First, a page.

Assuming the victims’ point of view in the type of kidnapping that’s now epidemic in Latin America, Jonathan Jakubowicz’s “Kidnap Express” depicts a nocturnal Caracas with tense energy while gingerly trying not to offend any political group in the current class wars embroiling Venezuela. Pic can be seen as a raw, grassroots South American response to Tony Scott’s extremely problematic Mexico City kidnap thriller, “Man on Fire,” but is also an entertainment that should bust out of the local market to rack up good dinero in other Latin American territories.
In a night pregnant with a strange mix of tension and dizzy abandon, lovers Carla (Argentine thesp Mia Maestro) and Martin (Jean Paul Leroux) prowl clubs before drunkenly wandering back to his swank car. While he comes across as crass nouveau riche, she appears more liberal.
Their conspicuous affluence, however, makes them ideal targets for kidnappers, and the trio of Trece (Carlos Julio Molina), Budu (Pedro Perez) and Niga (Carlos Madera) gets a bead on them and promptly sweeps them up at gunpoint.
The kidnappers demand $20,000 to be delivered in two hours, and the resulting action plays out in a roughly compressed version of real time, cleverly clocked by occasional cutaways to a Caracas DJ announcing the time. Carla phones her rich father Sergio (Ruben Blades), but chaos soon ensues. A botched ATM robbery is followed by an amusing stopover at the palatial estate of a gay drug dealer.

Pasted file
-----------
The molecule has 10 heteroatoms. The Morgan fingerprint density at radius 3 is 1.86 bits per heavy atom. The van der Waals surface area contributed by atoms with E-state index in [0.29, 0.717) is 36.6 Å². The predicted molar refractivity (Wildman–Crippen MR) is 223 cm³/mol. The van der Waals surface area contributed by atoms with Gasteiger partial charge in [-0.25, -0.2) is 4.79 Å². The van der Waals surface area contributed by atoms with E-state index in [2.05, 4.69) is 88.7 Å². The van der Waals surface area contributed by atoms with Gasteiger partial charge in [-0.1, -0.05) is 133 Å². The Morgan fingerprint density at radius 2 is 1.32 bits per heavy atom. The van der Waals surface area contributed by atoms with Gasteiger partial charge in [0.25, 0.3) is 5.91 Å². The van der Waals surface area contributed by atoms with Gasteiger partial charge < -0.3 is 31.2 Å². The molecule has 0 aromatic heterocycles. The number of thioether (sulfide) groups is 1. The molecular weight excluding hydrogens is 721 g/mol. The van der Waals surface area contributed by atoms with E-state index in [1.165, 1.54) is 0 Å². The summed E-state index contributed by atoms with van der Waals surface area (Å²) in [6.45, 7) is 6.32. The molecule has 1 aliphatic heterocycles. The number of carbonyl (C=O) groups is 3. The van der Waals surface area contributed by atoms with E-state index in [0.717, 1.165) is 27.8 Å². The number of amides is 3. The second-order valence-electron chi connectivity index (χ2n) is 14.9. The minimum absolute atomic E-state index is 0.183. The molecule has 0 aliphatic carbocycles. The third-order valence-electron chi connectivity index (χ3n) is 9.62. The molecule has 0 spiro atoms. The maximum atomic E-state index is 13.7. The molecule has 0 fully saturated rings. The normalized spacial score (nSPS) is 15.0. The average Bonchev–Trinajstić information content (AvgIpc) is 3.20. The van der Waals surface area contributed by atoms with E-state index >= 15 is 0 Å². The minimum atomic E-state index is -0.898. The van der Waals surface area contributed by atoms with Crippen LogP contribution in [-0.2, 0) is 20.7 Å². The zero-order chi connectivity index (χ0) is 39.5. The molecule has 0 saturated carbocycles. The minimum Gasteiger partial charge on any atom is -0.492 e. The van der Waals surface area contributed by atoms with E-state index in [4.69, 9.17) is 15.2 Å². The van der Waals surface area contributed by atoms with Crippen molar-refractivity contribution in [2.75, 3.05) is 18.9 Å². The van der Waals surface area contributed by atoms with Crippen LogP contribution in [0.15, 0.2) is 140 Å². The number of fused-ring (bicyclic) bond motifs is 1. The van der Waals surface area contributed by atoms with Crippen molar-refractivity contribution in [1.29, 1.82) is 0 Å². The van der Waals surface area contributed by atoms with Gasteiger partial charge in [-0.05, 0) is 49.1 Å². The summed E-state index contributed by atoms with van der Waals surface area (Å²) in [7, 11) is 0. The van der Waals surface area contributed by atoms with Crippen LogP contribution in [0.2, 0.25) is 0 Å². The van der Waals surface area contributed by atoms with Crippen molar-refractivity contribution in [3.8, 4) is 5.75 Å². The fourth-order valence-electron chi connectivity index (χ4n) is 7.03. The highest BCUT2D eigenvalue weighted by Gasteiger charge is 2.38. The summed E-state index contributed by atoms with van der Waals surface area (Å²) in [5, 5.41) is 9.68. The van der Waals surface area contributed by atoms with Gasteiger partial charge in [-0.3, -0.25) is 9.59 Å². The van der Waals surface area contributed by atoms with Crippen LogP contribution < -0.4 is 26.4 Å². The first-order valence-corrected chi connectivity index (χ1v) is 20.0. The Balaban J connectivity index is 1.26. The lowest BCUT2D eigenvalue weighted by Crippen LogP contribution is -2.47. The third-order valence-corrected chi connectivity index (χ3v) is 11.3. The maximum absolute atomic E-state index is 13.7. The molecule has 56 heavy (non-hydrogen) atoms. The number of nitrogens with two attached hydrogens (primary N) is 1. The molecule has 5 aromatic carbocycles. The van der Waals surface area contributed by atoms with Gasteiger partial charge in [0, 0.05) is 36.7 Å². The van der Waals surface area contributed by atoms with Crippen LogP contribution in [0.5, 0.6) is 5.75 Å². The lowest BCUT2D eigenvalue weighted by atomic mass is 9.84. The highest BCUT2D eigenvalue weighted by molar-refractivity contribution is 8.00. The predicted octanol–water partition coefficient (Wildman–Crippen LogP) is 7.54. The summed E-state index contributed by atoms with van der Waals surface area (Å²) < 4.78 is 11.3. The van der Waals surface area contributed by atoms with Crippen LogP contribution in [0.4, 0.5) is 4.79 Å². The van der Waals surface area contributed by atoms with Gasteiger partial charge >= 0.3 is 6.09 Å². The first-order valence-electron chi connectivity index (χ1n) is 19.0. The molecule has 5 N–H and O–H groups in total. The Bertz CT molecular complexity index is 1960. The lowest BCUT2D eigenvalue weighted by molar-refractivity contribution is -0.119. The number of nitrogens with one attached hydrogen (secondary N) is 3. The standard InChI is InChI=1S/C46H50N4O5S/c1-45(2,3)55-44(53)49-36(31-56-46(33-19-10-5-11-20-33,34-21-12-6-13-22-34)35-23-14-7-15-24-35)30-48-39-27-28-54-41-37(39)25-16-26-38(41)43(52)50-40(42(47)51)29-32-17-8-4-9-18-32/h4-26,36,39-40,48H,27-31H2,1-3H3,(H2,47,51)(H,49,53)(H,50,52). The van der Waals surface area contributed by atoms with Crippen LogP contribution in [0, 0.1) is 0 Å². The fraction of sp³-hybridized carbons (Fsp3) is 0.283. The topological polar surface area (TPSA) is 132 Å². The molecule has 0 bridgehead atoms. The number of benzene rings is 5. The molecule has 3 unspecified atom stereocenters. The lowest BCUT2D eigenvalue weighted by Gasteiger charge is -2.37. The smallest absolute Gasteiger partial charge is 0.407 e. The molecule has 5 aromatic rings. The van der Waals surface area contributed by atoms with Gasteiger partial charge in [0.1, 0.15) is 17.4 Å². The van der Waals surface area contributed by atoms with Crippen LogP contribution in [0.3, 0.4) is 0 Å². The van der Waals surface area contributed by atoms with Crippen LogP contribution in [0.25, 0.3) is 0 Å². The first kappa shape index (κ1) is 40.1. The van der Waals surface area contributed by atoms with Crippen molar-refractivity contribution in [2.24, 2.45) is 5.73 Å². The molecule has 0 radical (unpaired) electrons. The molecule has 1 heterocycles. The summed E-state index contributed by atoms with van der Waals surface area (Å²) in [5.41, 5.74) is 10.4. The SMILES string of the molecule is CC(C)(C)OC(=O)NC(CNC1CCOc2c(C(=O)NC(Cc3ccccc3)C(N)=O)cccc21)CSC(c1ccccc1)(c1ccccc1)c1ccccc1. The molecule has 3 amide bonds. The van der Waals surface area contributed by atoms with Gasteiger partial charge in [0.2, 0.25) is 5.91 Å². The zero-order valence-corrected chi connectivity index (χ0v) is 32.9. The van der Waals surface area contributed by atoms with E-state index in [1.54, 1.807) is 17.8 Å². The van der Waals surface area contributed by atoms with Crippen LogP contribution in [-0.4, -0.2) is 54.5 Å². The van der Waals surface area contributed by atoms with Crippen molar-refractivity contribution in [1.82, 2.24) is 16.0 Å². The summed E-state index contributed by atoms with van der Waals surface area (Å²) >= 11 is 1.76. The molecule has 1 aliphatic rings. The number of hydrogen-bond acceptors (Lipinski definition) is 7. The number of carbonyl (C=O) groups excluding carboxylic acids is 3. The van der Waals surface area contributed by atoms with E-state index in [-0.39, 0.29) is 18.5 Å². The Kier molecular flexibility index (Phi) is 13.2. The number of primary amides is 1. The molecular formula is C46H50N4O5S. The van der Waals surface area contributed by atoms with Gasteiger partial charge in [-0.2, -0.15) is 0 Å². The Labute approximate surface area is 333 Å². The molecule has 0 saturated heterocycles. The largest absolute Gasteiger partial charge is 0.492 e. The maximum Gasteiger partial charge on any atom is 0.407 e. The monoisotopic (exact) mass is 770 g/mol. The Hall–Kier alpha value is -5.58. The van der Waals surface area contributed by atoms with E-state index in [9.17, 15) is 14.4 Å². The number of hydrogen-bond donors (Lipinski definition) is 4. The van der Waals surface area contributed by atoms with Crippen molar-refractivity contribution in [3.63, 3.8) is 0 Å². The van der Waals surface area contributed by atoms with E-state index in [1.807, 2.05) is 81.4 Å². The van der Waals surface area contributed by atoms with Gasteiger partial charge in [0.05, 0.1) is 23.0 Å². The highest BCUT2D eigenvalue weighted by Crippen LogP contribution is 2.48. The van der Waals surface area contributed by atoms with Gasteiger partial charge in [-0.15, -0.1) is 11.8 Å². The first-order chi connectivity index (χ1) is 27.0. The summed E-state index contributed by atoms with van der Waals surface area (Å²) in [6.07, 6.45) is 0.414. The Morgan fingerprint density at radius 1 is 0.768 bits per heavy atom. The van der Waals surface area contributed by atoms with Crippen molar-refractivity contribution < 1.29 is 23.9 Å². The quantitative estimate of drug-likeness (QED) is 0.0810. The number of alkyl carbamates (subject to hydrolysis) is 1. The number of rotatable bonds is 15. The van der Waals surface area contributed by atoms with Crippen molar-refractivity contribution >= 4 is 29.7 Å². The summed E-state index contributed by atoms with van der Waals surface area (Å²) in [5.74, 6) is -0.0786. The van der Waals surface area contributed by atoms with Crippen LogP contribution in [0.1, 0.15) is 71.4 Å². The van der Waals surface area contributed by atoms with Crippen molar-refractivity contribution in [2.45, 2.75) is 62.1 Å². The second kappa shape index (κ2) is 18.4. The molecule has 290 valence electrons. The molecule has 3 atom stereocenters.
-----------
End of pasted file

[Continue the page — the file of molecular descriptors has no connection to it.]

Writer-director Jakubowicz allows the anger of the kidnap victims to be vented while also airing the views of the kidnappers who come from the city’s dreadful slums. Just as Carla’s and Martin’s political views clash, so do the kidnappers’ personalities, with good guys and bad emerging within the gang.
“Kidnap Express” thus dallies in politics while remaining resolutely apolitical, with its only straightforward message being that when it comes to Colombian cops, none can be trusted. Both sides of the Venezuelan political divide — the haves and the have-nots — will be able to glean from pic what they will and feel convinced that the thriller speaks to their cause.
In a considerable shift from her recent subdued work in Lucretia Martel’s “The Holy Girl,” Maestro works up a firebrand’s emotions and wrath in the face of her capture. She infuses each scene with considerable human terror and vulnerability, and unexpectedly, doses of irreverent wit. As the gang’s most brutish member, Perez (a vet Venezuelan hip-hop artist) makes a literally huge and ferocious impression. Blades, by contrast, has little to do.
Though vid lensing allows maximum, jittery mobility, transfer to film is poor. Music tracks, per several hip-hoppers in the cast, is rap heavy.